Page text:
What does product rationalization mean? It is the action of making a company, process, or industry more efficient, especially by dispensing with superfluous personnel or equipment.
Often, product rationalization is done behind closed doors within companies or even in the boardroom. Yet, in the post-COVID-19 world, we are seeing product rationalization occur in public view.
Let’s Consider Product Rationalization Among Airlines
Airlines are not producers of aircraft–they are consumers. Yet they are going through a product rationalization process to determine which aircraft types they will need to increase their ability to become financially-viable entities again, particularly in our post-COVID-19 world.
Essentially, 4-engine aircraft used for commercial passengers are literally being scrapped. Lower than normal consumer demand renders these specific aircraft types economically undesirable.
Which 4-engine aircraft am I talking about? The Airbus A380 and A340 as well as the Boeing 747. Some older twin-engine wide-body aircraft are also being retired and scrapped, e.g., the Boeing 767 and 777.
The Boeing 777X will be the largest twin-engine commercial aircraft. It is seeing orders drop precipitously due to lower airplane industry and consumer demand. Airlines will postpone deliveries for several years.
Taco Bell’s Product Rationalization
Taco Bell has been doing an optimization more focused on their post-COVID-19 realities: more drive-through orders, smaller kitchen staff, and less in-store purchases. Items that have long been on the menu have been deleted–items that I have enjoyed for decades. Come back to me, Enchirito!
As announced in this CNBC article: Taco Bell removes Mexican Pizza and other items as it finishes menu streamlining.
Mexican Pizza, a fan favorite at the chain, is among the departing items. Taco Bell said that the packaging for the pizza accounted for more than 7 million pounds of paperboard annually in the U.S., so its departure will help the chain inch closer to its sustainability goals.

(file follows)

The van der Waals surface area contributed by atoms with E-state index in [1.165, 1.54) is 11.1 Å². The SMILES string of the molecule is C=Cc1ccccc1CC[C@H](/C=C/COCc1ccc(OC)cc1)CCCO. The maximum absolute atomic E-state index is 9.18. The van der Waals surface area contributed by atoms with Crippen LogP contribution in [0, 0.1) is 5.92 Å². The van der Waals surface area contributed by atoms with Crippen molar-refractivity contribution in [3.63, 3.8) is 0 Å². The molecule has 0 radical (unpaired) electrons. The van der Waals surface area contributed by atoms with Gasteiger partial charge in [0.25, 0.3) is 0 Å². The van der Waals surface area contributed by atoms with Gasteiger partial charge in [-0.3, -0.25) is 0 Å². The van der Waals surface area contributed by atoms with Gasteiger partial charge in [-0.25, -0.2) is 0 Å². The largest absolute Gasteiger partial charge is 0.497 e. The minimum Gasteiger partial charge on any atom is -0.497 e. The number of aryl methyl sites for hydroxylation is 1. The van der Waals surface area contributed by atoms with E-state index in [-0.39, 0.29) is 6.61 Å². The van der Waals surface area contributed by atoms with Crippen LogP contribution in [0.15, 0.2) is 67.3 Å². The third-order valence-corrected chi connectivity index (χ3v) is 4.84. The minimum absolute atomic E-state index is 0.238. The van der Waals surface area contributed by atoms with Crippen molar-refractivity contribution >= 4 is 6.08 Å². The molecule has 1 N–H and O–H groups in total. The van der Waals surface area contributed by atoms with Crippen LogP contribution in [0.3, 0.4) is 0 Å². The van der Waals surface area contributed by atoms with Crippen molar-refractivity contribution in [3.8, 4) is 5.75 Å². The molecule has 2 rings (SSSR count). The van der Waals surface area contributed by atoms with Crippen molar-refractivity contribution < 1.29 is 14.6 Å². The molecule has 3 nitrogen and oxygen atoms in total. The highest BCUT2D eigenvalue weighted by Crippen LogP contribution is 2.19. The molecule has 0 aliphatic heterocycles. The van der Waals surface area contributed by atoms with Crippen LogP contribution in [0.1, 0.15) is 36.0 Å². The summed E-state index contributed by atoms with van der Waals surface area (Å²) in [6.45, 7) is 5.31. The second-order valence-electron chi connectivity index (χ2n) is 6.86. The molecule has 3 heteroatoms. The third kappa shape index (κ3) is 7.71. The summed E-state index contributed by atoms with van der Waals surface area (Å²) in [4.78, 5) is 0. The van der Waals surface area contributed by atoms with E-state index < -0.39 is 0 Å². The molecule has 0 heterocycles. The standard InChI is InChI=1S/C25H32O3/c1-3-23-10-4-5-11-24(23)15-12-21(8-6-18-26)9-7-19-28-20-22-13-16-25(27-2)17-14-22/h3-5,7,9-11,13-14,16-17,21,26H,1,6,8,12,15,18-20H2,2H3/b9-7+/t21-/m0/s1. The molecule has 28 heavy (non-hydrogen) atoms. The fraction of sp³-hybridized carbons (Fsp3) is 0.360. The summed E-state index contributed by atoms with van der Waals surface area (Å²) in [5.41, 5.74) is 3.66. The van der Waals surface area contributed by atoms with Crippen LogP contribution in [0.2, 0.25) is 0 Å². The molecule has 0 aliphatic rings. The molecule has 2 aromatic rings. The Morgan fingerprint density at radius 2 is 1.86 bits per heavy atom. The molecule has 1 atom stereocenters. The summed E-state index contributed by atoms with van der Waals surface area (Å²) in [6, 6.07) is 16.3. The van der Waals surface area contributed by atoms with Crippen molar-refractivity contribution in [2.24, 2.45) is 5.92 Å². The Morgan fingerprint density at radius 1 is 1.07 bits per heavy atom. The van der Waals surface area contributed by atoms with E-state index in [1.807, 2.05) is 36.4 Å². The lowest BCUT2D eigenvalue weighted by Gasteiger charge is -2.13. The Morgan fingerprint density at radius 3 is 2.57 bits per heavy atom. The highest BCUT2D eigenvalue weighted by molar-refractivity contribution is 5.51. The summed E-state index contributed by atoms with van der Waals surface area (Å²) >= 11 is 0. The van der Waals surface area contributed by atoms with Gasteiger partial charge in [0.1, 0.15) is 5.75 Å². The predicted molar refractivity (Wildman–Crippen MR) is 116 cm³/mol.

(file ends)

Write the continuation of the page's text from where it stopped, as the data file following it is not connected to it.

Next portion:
It is wonderful that Taco Bell is focused on pursuing and meeting sustainability goals. While customers who love the Mexican Pizza may not be impressed, the environment and future generations will be.
Two Dimensions Driving Product Rationalization
So we have product rationalization being driven by 2 dimensions: customer (airplane industry) and company (Taco Bell). Both dimensions meet the definition at the top of this blog post: the action of making a company, process, or industry more efficient, especially by dispensing with superfluous personnel or equipment.
Not all products and services meet the same financial objectives. Some low margin items are essential as part of larger solutions. Some are being done just because they’ve been done for a long time.
The product management function should periodically undergo a review of demand, margin, sustainability goals, etc., to determine how products and services should evolve. Is it time for some items to leave your price list?
There is a cost of variety: more variety can lead to lower profits unnecessarily for not much value-add.
Thought for the week:
“A hero is an ordinary individual who finds the strength to persevere and endure in spite of overwhelming obstacles.” – Christopher Reeve